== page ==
The active-duty officer said that the close positioning of the bodies next to one another, as well as the positioning of the guns, indicated that the alleged fighters had not taken up defensive positions with their weapons, as they probably would have if they had opened fire on approaching commandos during a raid, or been alerted to the raid by the bright lighting or shooting of the man outside.
 
Accounts by Relatives and the Lawyer
 
Ahmed Yousef Mohamed Rashid
 
In its January 13 statement, the Interior Ministry accused Rashid of “involvement in the assassination of a number of civilians for their alleged collaboration with security forces.” Rashid’s wife and another relative told Human Rights Watch that Rashid, 24, had recently graduated from a technical institute, was employed driving a taxi, and had married two months before his arrest on October 17.

When police arrested Ahmed Rashid, 24, from his family home on October 17, 2016, they destroyed much of the family’s personal property, including the bed, refrigerator, television, toilet, stove, and glass cupboards. 


On that day, Rashid’s relative said, dozens of men wearing uniforms with “police” written on them and other men in civilian clothes raided their home in the Samran neighborhood of al-Arish and arrested Rashid without showing a warrant. The authorities had not previously wanted Rashid for any crime, and the relative said they did not know why police came for him.

“It was October 17 around noon,” she said. “Suddenly the door slammed, and I felt terrified when I saw the [security] forces and couldn’t talk.”

Rashid’s relative said that the security forces split up and entered an apartment on the ground floor and Rashid’s on the second floor. They took Rashid into an armored vehicle for a moment and then returned with him.

“I asked [an officer] what was going on but he didn’t answer,” his relative said. “I had to go out but I was hearing voices. They hit him while his grandmother was standing there. She yelled at them: ‘Shame, shame!’”

Rashid’s relative said that neighbors later told her that there had been at least 15 armored vehicles and police vans outside her home during the raid. The security forces searched the two apartments and destroyed most of the family’s property, including the bed, refrigerator, television, toilet, stove, and glass cupboards. Police also took three mobile phones and about 2,000 Egyptian pounds (US$119), the relative said. The family sent Human Rights Watch photos of the damage.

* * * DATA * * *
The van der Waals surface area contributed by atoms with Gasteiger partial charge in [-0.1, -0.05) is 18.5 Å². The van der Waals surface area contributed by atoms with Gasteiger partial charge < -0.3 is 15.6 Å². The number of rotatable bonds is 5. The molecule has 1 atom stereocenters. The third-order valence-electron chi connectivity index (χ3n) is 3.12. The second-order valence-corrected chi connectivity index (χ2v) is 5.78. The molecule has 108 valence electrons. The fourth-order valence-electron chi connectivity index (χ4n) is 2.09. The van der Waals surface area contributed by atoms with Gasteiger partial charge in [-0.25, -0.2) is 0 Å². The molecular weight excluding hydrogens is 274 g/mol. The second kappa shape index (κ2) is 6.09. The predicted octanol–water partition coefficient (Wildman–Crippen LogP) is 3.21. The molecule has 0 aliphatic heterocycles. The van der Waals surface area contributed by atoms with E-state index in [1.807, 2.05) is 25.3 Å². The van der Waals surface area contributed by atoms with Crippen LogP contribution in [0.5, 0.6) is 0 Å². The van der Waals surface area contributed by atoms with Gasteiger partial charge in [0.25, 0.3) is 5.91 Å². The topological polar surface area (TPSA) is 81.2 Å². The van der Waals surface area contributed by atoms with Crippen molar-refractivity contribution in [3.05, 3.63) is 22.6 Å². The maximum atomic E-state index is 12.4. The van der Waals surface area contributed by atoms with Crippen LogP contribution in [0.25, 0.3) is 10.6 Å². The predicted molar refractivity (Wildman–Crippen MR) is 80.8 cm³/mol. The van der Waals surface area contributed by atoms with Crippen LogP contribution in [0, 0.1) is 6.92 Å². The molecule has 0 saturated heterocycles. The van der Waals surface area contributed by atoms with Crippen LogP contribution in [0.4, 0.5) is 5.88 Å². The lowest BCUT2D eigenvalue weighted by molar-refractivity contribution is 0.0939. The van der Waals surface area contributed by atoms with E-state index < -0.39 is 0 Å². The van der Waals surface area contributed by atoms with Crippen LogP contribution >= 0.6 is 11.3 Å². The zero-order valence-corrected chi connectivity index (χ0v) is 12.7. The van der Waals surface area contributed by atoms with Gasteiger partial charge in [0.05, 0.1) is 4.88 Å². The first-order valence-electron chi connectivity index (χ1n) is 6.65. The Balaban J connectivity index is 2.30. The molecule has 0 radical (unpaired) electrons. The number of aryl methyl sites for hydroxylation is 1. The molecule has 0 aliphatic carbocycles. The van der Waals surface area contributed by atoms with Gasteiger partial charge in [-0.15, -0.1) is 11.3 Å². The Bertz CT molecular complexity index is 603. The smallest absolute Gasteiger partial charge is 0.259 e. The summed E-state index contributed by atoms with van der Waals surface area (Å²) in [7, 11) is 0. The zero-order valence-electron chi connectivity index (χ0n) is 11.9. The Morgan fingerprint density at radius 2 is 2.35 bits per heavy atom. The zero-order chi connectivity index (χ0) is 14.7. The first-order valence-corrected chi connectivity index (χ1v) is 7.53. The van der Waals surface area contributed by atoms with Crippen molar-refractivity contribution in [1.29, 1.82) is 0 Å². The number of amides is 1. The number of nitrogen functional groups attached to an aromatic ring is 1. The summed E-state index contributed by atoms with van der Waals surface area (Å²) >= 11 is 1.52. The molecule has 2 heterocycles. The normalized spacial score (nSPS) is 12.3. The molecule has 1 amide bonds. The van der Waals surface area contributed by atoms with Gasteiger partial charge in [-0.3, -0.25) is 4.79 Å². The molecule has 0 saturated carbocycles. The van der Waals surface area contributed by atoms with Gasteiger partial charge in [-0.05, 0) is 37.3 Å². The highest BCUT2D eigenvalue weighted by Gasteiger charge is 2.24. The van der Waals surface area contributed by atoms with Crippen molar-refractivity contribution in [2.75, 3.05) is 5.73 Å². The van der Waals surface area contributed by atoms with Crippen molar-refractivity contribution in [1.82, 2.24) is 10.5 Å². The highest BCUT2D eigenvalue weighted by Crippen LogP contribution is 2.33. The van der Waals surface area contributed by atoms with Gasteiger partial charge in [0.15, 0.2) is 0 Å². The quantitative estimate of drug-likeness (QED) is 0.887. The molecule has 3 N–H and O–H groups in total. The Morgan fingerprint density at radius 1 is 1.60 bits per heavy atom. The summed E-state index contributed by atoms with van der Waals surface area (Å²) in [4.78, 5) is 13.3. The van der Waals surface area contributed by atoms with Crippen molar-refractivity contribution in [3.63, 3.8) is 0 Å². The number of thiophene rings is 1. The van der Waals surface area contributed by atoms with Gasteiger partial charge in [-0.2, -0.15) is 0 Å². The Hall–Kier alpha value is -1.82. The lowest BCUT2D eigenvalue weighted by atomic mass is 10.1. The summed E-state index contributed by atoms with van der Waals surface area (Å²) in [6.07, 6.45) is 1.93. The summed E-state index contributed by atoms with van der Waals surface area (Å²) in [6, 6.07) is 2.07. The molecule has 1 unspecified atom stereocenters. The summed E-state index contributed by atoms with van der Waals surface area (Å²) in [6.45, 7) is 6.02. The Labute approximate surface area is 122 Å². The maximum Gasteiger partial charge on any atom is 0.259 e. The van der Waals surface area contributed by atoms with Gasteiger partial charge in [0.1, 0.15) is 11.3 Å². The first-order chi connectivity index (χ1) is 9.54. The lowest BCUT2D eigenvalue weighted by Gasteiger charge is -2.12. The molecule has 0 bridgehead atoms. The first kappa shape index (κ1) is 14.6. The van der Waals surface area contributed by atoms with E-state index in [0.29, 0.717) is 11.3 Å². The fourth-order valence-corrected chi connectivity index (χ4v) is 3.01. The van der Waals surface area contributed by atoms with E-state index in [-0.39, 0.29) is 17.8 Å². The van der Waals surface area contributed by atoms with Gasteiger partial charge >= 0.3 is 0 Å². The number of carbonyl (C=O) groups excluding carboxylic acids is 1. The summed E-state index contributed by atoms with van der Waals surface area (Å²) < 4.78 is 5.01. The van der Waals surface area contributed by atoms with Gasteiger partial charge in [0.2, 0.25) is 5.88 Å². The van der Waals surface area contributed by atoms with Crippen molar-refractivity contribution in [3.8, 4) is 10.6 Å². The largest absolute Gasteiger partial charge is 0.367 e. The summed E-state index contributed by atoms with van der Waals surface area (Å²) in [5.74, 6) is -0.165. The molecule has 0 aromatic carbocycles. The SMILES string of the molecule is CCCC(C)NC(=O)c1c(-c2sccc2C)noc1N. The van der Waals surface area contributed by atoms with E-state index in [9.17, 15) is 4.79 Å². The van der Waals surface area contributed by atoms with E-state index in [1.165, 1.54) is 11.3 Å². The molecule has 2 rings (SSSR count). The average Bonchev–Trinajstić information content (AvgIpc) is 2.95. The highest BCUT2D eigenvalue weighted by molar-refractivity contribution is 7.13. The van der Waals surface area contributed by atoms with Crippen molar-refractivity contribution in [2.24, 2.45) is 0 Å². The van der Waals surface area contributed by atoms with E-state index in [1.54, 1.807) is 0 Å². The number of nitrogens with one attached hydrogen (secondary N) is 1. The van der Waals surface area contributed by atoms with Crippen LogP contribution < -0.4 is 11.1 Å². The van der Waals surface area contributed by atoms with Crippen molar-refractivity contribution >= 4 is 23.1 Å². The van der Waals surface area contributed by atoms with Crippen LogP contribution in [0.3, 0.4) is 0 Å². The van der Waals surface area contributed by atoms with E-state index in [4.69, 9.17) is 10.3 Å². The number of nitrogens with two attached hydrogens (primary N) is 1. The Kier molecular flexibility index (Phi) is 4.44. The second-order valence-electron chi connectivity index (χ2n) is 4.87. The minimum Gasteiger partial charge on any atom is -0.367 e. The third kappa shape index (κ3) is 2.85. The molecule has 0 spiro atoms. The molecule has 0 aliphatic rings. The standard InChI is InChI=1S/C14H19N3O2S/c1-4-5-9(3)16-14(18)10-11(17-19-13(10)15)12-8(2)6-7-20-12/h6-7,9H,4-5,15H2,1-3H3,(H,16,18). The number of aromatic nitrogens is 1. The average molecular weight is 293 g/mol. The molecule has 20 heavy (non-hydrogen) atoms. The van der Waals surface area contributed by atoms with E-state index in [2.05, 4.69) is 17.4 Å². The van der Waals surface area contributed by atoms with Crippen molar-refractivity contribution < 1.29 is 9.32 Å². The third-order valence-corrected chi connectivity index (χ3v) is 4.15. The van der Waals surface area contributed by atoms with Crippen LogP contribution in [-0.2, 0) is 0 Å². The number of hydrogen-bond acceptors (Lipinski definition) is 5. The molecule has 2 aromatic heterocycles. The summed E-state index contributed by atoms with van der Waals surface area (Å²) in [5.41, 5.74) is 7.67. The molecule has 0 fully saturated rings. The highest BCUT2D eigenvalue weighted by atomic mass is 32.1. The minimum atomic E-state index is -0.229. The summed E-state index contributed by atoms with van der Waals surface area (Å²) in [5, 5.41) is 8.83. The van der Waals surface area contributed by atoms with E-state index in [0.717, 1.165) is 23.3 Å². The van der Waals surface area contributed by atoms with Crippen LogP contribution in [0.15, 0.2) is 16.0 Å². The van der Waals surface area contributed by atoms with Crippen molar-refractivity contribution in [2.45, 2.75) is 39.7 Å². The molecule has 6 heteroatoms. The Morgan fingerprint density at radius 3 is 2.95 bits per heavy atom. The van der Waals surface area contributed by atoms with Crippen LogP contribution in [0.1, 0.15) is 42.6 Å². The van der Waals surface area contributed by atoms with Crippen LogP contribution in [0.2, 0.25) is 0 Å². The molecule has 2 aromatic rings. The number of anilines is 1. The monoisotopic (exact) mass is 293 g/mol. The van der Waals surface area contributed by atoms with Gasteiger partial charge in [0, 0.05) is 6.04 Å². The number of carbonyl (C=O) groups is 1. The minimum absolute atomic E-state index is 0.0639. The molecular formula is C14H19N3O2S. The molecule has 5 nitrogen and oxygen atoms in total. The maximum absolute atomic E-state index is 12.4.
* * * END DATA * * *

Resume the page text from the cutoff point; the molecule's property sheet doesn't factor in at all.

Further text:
Rashid’s wife, who was one-month pregnant at the time, yelled at the police that these were new furnishings and that she was recently married. An officer told her, “Come, see your things while they’re being destroyed,” she said. Another officer grabbed her and pushed her against the wall twice. She said that she later suffered a miscarriage, but Human Rights Watch was not able to obtain any medical documentation.

Two days later, security forces returned to their street and arrested more residents. When Rashid’s wife approached the officers to ask them about Rashid, one of them told her, “He will never see the street again. Find another husband.”

Three days after his arrest, Rashid’s family sent telegrams to the justice and interior ministers and the prosecutor general to inquire about Rashid’s whereabouts but received no response.

The family of Rashid said they sent a telegram to the prosecutor general on October 30, 2016, two weeks after his arrest, to find out what had happened to him. A receipt they provided to Human Rights Watch shows the handwritten date and a stamped serial number at the top that could help investigators verify that Rashid had been arrested before his death. 

On January 13, the day of the alleged raid, Rashid’s family had no internet connection, but friends called and told them that they had seen Rashid name in the statement.

“I didn’t believe it,” Rashid’s relative said. “I thought maybe it was a false statement or something.”